On narrow slow-clogged streets, residents’ frustrations mount

More than two days since a powerful storm dumped more than two feet of snow across this city, Brandin Ruff’s dead-end street in Roxbury remained unplowed Monday afternoon.

Cars were trapped in his driveway on Downey Court. The street was jammed with snow packed down by rain. Ruff had spent the past few days indoors, wondering whether he’ll ever get out.

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“I haven’t left here since Friday,’’ he said. “It was worse than this. It’s starting to melt now because of the rain.”

While plowers worked the main streets and tackled 6-foot-high mounds of snow, help had yet to arrive on some of the city’s narrow and dead-end streets. As frustrations mounted, some residents called the city’s 24-hour hotline in fruitless efforts for action. Others, armed with shovels, spent the weekend clearing the streets themselves.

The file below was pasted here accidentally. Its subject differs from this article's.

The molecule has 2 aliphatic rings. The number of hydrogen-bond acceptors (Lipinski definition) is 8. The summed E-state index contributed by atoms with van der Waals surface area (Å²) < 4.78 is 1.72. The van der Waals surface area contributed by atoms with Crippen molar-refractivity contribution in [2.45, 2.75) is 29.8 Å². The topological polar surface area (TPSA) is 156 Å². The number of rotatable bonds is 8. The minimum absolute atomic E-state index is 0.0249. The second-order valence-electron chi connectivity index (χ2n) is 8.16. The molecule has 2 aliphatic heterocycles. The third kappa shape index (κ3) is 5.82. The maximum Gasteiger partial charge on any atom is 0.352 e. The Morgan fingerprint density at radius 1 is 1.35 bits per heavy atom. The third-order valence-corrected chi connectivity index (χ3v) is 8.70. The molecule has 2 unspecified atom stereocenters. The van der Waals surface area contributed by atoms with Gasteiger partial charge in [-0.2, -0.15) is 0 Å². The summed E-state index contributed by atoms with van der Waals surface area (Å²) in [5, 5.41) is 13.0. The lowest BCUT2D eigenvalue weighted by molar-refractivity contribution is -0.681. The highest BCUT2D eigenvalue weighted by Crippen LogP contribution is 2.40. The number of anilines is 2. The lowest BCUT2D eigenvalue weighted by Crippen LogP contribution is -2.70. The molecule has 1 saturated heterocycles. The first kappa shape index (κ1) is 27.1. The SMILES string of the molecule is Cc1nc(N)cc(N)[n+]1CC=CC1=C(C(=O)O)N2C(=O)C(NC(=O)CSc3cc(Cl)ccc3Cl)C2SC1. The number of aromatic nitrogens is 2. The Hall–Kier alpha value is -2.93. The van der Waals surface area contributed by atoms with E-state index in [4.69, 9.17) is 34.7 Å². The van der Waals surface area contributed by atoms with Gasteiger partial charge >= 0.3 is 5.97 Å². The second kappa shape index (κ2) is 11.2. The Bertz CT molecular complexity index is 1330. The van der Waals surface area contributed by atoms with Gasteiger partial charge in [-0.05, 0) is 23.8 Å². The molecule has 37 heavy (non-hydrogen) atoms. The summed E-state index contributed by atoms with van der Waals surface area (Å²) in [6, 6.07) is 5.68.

“We always do it if they don’t come around,’’ said one resident of Woodville Street in Roxbury who did not want his name published.

After the city began its cleanup, Mayor Thomas M. Menino said Sunday that clearing dead streets and narrow roads was his “number one priority.” His office sought and got additional pieces of plowing equipment such as dump trucks, backhoes, and front-end loaders to rove into residential areas and clear snow.

While the mayor urged patience as crews removed remnants of the city’s fifth-largest snowstorm, some residents said the wait was much too long.

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